Improved TB diagnostics needed

Burnet Institute

23 March, 2013

Improved TB disgnostics are needed.

World TB Day 2013 - Stop TB in my Lifetime

Every day 4000 people lose their lives to tuberculosis (TB) and while it is more common in developing countries, there are still a number of new cases identified in Victoria each year.

Deputy Director of the Burnet Institute and Head of the Diagnostic Development Laboratory, Associate Professor David Anderson says there is an urgent need for improved TB diagnostics for both developing and developed countries.

Associate Professor Anderson and his team are developing an innovative diagnostic test, which may be able to detect if a patient has TB using just a drop of blood.

This project is possible through a tuberculosis (TB) biomarkers grant through the Bill & Melinda Gates Foundation’s Grand Challenges in Global Health program, an initiative which seeks to overcome persistent bottlenecks in creating new tools that can radically improve health in the developing world.

“Our project through the TB Biomarkers grant is focused on detection of active TB in adult patients in high-prevalence, developing countries,” Associate Professor Anderson said.

“With the support of the John Burge Trust Fund - we will use this same ‘drop of blood’ approach to develop a test to better screen new immigrants to Australia (from countries where TB is prevalent) and patients with suspected TB, to better manage potential disease without being as invasive as current methods.”

State Trustees administers the John Burge Trust Fund, which will provide $50,000 to the Burnet Institute to support groundbreaking research that could help revolutionise tuberculosis diagnoses, treatment and prevention across the world.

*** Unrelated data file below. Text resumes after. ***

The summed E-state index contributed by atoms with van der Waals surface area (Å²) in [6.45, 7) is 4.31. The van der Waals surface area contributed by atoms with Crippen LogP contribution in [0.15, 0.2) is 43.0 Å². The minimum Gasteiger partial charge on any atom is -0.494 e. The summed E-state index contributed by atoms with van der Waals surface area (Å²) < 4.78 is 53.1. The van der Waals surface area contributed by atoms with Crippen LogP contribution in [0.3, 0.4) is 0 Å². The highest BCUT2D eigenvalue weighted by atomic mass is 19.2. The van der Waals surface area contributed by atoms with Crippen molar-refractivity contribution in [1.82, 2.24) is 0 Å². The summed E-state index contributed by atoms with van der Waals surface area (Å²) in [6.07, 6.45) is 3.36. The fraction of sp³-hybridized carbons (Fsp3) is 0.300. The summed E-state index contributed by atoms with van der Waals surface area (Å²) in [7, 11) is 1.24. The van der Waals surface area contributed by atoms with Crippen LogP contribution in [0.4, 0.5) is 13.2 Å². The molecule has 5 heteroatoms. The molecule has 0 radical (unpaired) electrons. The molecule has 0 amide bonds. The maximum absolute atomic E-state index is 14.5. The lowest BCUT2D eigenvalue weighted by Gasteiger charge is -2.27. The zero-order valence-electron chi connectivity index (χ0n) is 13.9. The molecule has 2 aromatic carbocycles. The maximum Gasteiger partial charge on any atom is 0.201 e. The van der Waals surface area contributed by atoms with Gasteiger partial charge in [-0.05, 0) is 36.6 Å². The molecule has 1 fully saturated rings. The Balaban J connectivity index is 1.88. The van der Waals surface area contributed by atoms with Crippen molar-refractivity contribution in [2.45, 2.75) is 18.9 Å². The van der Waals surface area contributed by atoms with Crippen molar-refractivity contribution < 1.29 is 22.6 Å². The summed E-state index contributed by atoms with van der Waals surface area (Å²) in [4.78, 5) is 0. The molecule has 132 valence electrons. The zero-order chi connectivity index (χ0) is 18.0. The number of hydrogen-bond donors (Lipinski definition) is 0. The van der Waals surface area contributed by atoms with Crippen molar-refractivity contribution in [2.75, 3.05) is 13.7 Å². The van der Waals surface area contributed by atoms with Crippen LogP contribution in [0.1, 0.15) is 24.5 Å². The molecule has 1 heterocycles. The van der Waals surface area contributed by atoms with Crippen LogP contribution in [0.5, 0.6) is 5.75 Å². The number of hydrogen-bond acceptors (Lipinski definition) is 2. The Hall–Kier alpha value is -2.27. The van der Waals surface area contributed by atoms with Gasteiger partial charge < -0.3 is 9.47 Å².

With support from the Australia-China Council, the Institute is also collaborating with China’s Institute for Pathogen Biology (IPB) to apply the same approach in their patient populations, which will hopefully provide improved tools for detecting individuals with active TB particularly in resource-poor parts of China, who can then be prioritised for appropriate drug treatment.

“Better diagnostics are necessary to achieve effective control of this disease using the drugs that are available now and likely to be available in the near future, especially until there is a much better vaccine,” Associate Professor Anderson said.

If you would like to ‘Stop TB in My Lifetime’ you can help by donating to Burnet’s research programs.

2013 is the second year of a two-year campaign for World TB Day, with the slogan “Stop TB in My Lifetime” supported by the WHO.


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Burnet Institute

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